comfort zone

Editorial, Shop

A Move to the Middle

I was driving behind a truck when it kicked up a rock and chipped my windshield.  I should’ve had that chip repaired right away, but life got in the way.  Winter came, and that chip became a small crack, then a larger crack, and soon I had a crack that spread from one side of my windshield to the other.  This happened five or six years ago, and yes, that crack is still in my windshield.  Honestly, I don’t even see it anymore; my eyes just naturally look past it when I’m driving.  It’s amazing how, given enough time, we can develop workarounds that allow us to live with easily remedied annoyances.

Up until a few months ago, I was a workbench-against-the-wall guy.  My shop is long and narrow, so placing the bench against the wall gives me the space I need to move around.  The wall also offers some extra support to the bench when I’m using a hand plane.  I learned to tolerate the disadvantages of this setup just like the cracked windshield in my car.  I can only work comfortably on one side of my bench when it’s against the wall.  Any operation that requires access from the ends or the other side has to be done elsewhere.  Clamping a workpiece to the front edge of the bench is always inconvenient because I have to pull the bench away from the wall a bit.  My concrete basement floor is not level, so pulling my bench out a few inches disturbs the shims under the back left leg of the bench, which then makes it wobble.  And don’t even get me started on the kind of damage a 50” parallel jaw clamp can do when it tips over and hits the tool rack hanging on the wall.

When it came time to smooth the top of the curved-front desk, I pulled the bench into the center of my shop to make it easier to plane the entire panel… and it’s still there today.  Having 360 degree access to a workpiece was life-changing.  Nothing was in my way, I didn’t have to worry about knocking something off the wall while reaching across the workpiece, and lo-and-behold the concrete floor is actually flat in the center of my shop, eliminating the need for shims.  I have no plans to ever move the bench back against the wall.  It seems that moving out of my comfort zone made me realize how uncomfortable I’d been all along.


Challenge Yourself

The person who says it cannot be done should not interrupt the person who is doing it.
— Chinese proverb

I like to run.  It doesn’t matter what the conditions are:  hot, cold, rain, snow, sleet, daytime, nighttime.  There’s nothing better than being alone with your own thoughts in the dark quiet of the early morning and churning out the miles.  While I’m not really a competitive runner, I’m always looking for ways to improve.  Short of the handful of times that I was chased by some angry wild animals, I was disappointed with my average pace times.  I wanted to run faster and, try as I might, I wasn’t seeing much improvement.  That was when I changed the game by challenging myself.  I signed up for some races and set a goal for my finish times.  With a tangible goal set I was able to improve my speed to levels that I would have thought impossible just a year ago.  It wasn’t easy, but working toward a stretch goal instead of just exercising was what I needed to realize significant improvement in my ability.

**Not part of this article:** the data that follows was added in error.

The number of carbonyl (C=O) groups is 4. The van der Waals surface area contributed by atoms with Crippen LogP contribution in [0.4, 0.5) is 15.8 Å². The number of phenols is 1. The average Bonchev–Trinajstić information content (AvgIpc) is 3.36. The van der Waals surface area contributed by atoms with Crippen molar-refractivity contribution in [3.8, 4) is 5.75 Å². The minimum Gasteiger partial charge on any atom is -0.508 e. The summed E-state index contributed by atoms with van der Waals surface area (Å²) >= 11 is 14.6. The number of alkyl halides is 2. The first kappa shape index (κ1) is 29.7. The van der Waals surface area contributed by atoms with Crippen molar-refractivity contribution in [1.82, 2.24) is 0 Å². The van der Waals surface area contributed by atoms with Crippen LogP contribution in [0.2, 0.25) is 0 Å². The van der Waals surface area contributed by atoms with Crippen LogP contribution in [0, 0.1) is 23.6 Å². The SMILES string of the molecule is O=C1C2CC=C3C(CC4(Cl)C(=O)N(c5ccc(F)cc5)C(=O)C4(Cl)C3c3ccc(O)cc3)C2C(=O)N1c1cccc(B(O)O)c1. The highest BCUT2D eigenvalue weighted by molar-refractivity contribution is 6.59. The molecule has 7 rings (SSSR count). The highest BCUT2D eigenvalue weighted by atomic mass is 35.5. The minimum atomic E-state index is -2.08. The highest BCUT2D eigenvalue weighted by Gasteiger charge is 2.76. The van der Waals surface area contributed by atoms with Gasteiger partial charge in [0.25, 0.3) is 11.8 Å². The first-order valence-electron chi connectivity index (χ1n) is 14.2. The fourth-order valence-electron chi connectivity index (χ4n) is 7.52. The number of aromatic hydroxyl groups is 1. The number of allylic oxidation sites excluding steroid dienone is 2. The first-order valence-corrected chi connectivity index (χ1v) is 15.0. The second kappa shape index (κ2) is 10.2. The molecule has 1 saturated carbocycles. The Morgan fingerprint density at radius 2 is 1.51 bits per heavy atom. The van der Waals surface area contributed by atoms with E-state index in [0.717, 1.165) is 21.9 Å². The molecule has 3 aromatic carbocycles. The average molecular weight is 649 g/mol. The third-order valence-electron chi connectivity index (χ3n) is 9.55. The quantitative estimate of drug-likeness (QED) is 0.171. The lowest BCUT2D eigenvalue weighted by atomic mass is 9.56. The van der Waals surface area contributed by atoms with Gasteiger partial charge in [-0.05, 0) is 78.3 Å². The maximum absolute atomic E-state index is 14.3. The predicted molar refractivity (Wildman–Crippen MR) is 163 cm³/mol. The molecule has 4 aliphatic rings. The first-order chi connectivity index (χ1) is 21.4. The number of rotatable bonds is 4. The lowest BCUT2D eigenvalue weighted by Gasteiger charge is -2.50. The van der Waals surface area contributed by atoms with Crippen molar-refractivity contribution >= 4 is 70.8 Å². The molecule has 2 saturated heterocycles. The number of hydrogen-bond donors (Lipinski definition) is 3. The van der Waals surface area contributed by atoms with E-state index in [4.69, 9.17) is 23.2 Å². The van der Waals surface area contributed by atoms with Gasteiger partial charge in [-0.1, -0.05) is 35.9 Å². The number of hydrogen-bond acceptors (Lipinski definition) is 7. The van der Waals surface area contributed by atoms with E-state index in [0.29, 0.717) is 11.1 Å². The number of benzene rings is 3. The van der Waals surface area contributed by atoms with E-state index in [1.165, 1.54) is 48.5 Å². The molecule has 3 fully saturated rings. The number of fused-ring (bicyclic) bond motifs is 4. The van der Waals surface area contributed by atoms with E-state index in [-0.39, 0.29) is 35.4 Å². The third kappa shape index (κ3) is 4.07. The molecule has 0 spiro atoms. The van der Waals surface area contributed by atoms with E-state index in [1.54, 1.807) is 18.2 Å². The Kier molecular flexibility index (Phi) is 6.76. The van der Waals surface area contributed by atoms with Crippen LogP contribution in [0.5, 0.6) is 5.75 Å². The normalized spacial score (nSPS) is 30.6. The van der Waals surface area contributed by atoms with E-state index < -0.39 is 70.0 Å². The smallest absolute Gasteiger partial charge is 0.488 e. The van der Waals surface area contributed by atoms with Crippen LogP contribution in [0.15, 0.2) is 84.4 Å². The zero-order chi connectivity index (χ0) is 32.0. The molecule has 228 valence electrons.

Take a look back at your last five woodworking projects.  How would you characterize them?  Are you basically building the same or similar items over and over again, or are you going outside your comfort zone by taking on projects that challenge your abilities?  If you want to improve your skills, you need to stretch your limits.  Build projects that you aren’t sure you’ll be able to finish.  I promise you that nine times out of ten you will finish them and you’ll be amazed at your accomplishment.

The most obvious way to challenge yourself is by taking on a style of project that you’ve never attempted before.  Do you usually build square casework?  Try a sculpted rocker, instead.  Have you mastered built-in bookcases?  Try building a small box.  Channel your inner George Costanza, and do the complete opposite of everything you would normally do.  A second option is to choose a “simple” project with only basic joinery, but take as much care and time with it as you need to execute every step of the build flawlessly.  Don’t settle for anything short of perfection.  Just make sure it’s a small project to avoid driving yourself crazy.

I often see woodworkers advising others to practice new techniques before trying them on a project.  While this advice is sensible and logical, I’ve often found practicing joinery techniques on throw-away scrap wood to be about as exciting as watching boiled linseed oil dry.  Do you want to master that new technique?  Then challenge yourself, grab ahold of that technique, and jump right into a project with it.  When the fate of your project relies on the proper execution of a brand new technique, you’ll execute it with a laser focus and learn to use it in a practical real-world scenario.

Challenging yourself by moving outside of your comfort zone creates an unbeatable learning experience, adds excitement to your life, and can be a whole lot of fun.  Don’t shy away from opportunities to build something that, on it’s surface, looks too difficult or was assigned an arbitrary difficulty rating of “advanced” by a magazine editor.  Jump right in with both feet and when you come out the other side, you’ll have created something that you can truly be proud of.